Monday, July 12, 2010

Troubles in Stair Land

Went down to the city today to check if they allow open risers on exterior, secondary stairs...nope not allowed exactly. They can be semi-open but they have to pass the 4" sphere rule. Which means that a 4" sphere can not pass thru the opening.

While I was there I browsed through the selection of hand outs and picked up their stair guidelines sheet. It looks different than the one I have.....I started reading the copy and....and....
They changed their fricken stair requirements!!!
The new minimum tread depth is 10" and the new maximum riser height is 7 3/4"!!!
Dang, I'm screwed, I thought.

To Review: A total rise of 81" and a total run of 99 1/4" is the sorta captive conditions I am trying to fit. That gave me 11 risers-stairs with individual run of 9" and a individual rise of 7 4/11". The rise is still within spec but the run is not....dang I'm going to have to go to 12 risers-steps.

I asked my question on the breaktime classic forum about the one less tread than riser thing and a nice guy produced these drawings for me. This one shows the last step being the deck. He gets a run of 9 15/16" and a rise of 7 3/8".




This is what it would look like if the last step is part of the stairs. Using this method he gets a rise of 7 3/8" still and a run of 9 1/32".

So to squeeze the most individual run in the smallest total run I did to do the top case and make the deck the top step.

Stair Math Part 2
Now its a little different. I still have a total rise of 81" but the run will be whatever it will be.
I will need to increase the riser count to 12 and then I get a individual rise of (total rise)/(# of risers)=81"/12= 6 3/4" of rise. To get the new total run I'll use the new smallest run allowed of 10" and I get. Total run= (individual run)(# of treads)= (10")(12)= 120".
Dang my new total run is 20 3/4" longer!

Referring back to the top picture that means that the new stairway will have intrude into the side yard by almost 2'!! And I'll have to pour a new concrete bottom step for the stair to land on....bummer...

But Wait All Is Not Lost

I just remembered that this is not a normal stair job, this is a normalization!
This deck and stairs where built before we owned the house without permits so we have to get them normalized. As part of that process I had to have my immediate neighbors sign papers saying that the deck had been there at least 10yrs.

Then, a city inspector came out and agreed with that number and he called out a couple of things that needed to be fixed to meet code, the stairs being one of them.

But here's the rub, officially the stairs only need to meet the code in force at the time they where built!!! That means that I should be able to use the earlier allowed rise/run and have my stairs land on the concrete retaining wall as planned.

Of course when I asked which codes where in force 10yrs ago they looked at me like I just asked them to explain Einsteins Theory of General Relativity....so, I think I'll have to work on that aspect....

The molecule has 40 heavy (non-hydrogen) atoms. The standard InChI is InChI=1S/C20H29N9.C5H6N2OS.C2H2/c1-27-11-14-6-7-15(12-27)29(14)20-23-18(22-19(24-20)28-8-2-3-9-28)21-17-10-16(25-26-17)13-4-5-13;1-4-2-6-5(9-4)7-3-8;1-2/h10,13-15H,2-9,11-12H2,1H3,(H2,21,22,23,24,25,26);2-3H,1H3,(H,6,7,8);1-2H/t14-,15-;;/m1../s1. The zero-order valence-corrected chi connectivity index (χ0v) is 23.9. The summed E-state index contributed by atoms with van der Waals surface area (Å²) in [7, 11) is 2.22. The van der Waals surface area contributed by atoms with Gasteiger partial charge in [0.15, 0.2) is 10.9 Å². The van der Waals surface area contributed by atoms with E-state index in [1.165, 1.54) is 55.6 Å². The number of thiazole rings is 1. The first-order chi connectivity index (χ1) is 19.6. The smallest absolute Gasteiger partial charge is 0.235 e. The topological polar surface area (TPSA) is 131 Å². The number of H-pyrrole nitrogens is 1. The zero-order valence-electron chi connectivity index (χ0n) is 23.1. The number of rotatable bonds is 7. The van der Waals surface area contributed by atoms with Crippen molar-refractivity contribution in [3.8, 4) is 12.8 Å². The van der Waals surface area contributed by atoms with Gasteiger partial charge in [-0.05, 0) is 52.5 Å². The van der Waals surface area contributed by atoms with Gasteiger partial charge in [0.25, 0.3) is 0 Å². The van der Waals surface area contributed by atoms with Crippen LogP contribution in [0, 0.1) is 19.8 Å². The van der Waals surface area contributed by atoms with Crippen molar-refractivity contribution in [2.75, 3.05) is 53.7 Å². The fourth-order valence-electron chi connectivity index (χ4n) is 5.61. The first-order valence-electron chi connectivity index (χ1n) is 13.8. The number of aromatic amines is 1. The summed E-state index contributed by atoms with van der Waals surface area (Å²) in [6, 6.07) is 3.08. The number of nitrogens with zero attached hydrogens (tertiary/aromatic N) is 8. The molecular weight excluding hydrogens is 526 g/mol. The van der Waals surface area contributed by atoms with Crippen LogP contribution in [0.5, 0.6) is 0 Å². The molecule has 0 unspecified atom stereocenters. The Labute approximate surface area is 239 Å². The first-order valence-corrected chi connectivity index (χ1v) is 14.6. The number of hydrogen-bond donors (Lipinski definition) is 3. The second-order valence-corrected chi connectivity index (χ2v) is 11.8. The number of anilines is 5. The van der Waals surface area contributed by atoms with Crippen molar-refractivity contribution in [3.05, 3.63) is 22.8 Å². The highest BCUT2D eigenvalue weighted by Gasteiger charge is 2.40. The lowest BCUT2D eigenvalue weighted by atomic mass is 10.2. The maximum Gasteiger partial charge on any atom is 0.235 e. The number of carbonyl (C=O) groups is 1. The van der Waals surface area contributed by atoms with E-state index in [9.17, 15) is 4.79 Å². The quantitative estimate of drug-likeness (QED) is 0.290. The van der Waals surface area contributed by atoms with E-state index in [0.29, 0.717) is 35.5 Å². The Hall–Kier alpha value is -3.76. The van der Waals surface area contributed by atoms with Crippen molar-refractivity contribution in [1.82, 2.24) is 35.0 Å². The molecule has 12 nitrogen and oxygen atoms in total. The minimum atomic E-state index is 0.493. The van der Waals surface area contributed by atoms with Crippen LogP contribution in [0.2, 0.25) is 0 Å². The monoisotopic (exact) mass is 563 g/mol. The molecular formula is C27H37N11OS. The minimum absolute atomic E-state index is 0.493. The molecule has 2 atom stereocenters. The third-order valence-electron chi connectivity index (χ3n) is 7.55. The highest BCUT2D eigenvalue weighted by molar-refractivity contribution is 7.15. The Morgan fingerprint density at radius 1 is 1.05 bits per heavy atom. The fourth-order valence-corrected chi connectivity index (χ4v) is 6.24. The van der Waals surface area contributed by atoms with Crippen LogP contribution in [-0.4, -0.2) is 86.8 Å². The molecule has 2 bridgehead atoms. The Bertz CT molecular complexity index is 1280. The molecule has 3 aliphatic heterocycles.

I guess now the question I have to answer is, if the steeper stairs will be walkable enough or if they will be so bad that it will be worth the extra effort of pouring a new bottom step and the intrusion into the side yard to get a more comfortable walkable stairway?

Hmmmmmmm?

5 comments:

Anonymous said...

I think the new code requirements for rise and run are there for a reason. You'd probably be happier if you built the stairs to current codes.

Do it right the first time?

Luke said...

OK, I have watched your "stair math" since the original post, with some consternation.

Suppose you go for the top option (last riser is the deck itself - I am assuming this is within code). Now the top of the deck is 81 inches above the ground, correct? The minimum number of risers you can have if you stay within code is 11 (10 gives you too high a rise, but 81/11 is less than 7 3/4). You then need 10 treads, right, one less than the number of risers? The easy way to think about it is that when you step on the first tread you are one riser height up, the second you are two, and so on, so at the tenth tread you are ten risers high, and only have to step up one riser height to reach the deck. Now 10 treads at 10 inches per tread is 100 inches, which is what you want, pretty much. So where is the problem?

Kitt said...

There's a lot to be said for stairs that are comfortable to use. Having the super-steep shallow ones in my house has been a literal pain on occasion. If you plan to use those stairs a lot, especially while carrying things (a tray of drinks, for example), you may well be happier to cede a couple of feet.

The MadScientist said...

Anon, ya they are.
Kitt our last house had a stair that was 10 and 7 and it took a couple times up and down but then it felt natural.

The MadScientist said...

Luke,
I'm not sure why I have such a mental block about this....

If you look at the two CAD drawings I don't have to change the # of risers.

I just need to add 1/16 to each 9 15/16 tread to get the code minimum. Which I think adds 5/8 to the total run.